Peter Schoof asked this question on his EBizQ forum this morning, and I thought I would copy my response here:
This question hinges on a clear understanding of traditional flow-chart oriented BPM for which there is some widespread confusion. As you read responses to this question, keep in mind that many people confuse BPM (which is a management practice) with BPM Suite (which is a technological product to support the practice). Many BPM Suites support not only the practice of BPM, but many other management practices as well, and this confuses the entire discussion. For discussion, we should use the updated, One Common Definition for BPM.
Traditional BPM is a management practice that views the “process” as the most important organizing theme. A practitioner of traditional BPM talks about “optimizing a process”. In order to optimize a process, there must be a concrete representation of a given process; it must be useful for many individual instances of the process; you must be able to measure how good this process is in abstract from a given case. Traditional BPM is a practice of perfecting that process is for the purpose of supporting of future cases. This only works if you have confidence that future cases will be like the cases of the past that you are measuring the process against. In short, the process must be predictable. Traditional BPM is based on mass production principles: the up front investment that you make in perfecting the process, is paid back in a increase in efficiency over many instances of the process.
Case Management is a technique that is useful when processes are not repeatable. A case represents a situation without necessarily requiring a process. Case management can be used for one-off situations for which the process can not be predicted in advance. A practitioner of case management needs a different kind of support: instead of tools to aid in the elaborate design and optimization of a process up front, a case manager need a way to communicate goals and intent. There is no point in investing a lot of up front effort in designing an optimized process — because it is unlikely to fit the situation, and unlikely to pay back the up front investment — so instead the investment is in information tools and capabilities that can be used directly by the case manager on demand: such as information collecting tools, and communications resources. In short, case management is useful when the process is unpredictable, or at least not repeatable enough to warrant the up front investment in perfecting the process.
The two approaches are very different:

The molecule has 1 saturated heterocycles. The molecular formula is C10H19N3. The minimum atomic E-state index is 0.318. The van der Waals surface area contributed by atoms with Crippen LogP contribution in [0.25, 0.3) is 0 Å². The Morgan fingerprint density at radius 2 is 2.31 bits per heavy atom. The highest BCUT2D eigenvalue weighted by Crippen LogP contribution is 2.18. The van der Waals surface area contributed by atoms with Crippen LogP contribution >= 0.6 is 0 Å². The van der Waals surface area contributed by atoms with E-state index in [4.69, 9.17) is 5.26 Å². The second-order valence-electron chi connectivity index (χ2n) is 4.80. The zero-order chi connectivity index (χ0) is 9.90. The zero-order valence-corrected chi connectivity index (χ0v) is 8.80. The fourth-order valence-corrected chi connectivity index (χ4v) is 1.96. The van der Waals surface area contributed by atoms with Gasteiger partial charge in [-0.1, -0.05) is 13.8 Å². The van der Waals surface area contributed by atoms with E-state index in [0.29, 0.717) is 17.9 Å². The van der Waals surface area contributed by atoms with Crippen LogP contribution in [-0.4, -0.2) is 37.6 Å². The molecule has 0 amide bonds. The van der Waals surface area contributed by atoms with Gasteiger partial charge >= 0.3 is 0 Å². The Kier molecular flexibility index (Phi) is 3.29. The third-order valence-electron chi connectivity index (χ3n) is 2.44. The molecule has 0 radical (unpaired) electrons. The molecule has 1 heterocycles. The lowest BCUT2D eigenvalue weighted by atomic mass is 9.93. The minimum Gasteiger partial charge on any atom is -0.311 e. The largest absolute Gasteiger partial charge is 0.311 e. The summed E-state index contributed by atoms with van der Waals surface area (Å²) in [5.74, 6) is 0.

- Sherlock Holmes will use a case management approach, not a traditional BPM approach, when solving a case.
- Bank of America will use a traditional BPM approach, not a case management approach, to support signing up people for new regular accounts.
- Admiral Thad Allen will use a case management approach, not a traditional BPM approach, when responding to the oil disaster.
- Amazon will use a traditional BPM approach, not a case management approach, to handling sales of common books.
To say that these approaches are the same, because they both help to get work done, ignores the very essence of traditional BPM and case management. Yes, they are both techniques to help accomplish work, but they achieve this result through different means.
Some will say that even in case management since ultimately a sequence of activities is performed, that this is a “process”. Yes, you can view that retrospectively as a process, but not one that has been or can be “improved or optimized” in any way similar to the practice of traditional BPM. Yes, it is true that the case manager gets better over time, because they learn their job. But to argue that all learning is actually “traditional, flow-chart oriented BPM” stretches the definition of a flowchart too far to be useful. Traditional, flow-chart oriented BPM remains important as a distinct practice of defining, measuring, and optimizing a process in abstract from a given case, for use in future cases.
This has nothing to do with any vendor’s product. I am not making a sales pitch here. Those that say their favorite BPMS can do all of this are simply pointing out that these two management practices can be supported with similar technology – and many products will support both approaches. But remember, traditional, flow-chart oriented BPM, and Adaptive Case Management are not technology, not products. They are both approaches to managing work.
Those interested in this topic should look at the 350 pages that 12 different experts collaborated on to attempt to describe this subject:
Also, look for the Tweet Jam on July 15 where we hope to discuss this publicly.
This terminology in this post was updated to make it consistent with the One Common Definition for BPM proposed in January 2014.